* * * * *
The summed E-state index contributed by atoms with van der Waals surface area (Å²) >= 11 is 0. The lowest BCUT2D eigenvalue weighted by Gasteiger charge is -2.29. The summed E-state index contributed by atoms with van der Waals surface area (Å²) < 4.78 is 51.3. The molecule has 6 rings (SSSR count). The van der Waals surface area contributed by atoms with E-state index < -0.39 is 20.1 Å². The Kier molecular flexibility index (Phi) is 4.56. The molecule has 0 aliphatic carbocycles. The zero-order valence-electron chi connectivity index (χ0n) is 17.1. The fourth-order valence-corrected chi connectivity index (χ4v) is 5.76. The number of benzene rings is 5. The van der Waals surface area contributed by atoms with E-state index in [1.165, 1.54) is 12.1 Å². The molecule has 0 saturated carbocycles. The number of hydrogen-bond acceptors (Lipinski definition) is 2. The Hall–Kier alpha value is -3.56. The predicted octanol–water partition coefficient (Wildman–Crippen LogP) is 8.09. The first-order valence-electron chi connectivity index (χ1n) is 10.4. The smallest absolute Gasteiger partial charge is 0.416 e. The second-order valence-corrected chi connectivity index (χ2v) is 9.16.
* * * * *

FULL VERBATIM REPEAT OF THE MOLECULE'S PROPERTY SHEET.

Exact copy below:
The summed E-state index contributed by atoms with van der Waals surface area (Å²) >= 11 is 0. The lowest BCUT2D eigenvalue weighted by Gasteiger charge is -2.29. The summed E-state index contributed by atoms with van der Waals surface area (Å²) < 4.78 is 51.3. The molecule has 6 rings (SSSR count). The van der Waals surface area contributed by atoms with E-state index < -0.39 is 20.1 Å². The Kier molecular flexibility index (Phi) is 4.56. The molecule has 0 aliphatic carbocycles. The zero-order valence-electron chi connectivity index (χ0n) is 17.1. The fourth-order valence-corrected chi connectivity index (χ4v) is 5.76. The number of benzene rings is 5. The van der Waals surface area contributed by atoms with E-state index in [1.165, 1.54) is 12.1 Å². The molecule has 0 saturated carbocycles. The number of hydrogen-bond acceptors (Lipinski definition) is 2. The Hall–Kier alpha value is -3.56. The predicted octanol–water partition coefficient (Wildman–Crippen LogP) is 8.09. The first-order valence-electron chi connectivity index (χ1n) is 10.4. The smallest absolute Gasteiger partial charge is 0.416 e. The second-order valence-corrected chi connectivity index (χ2v) is 9.16.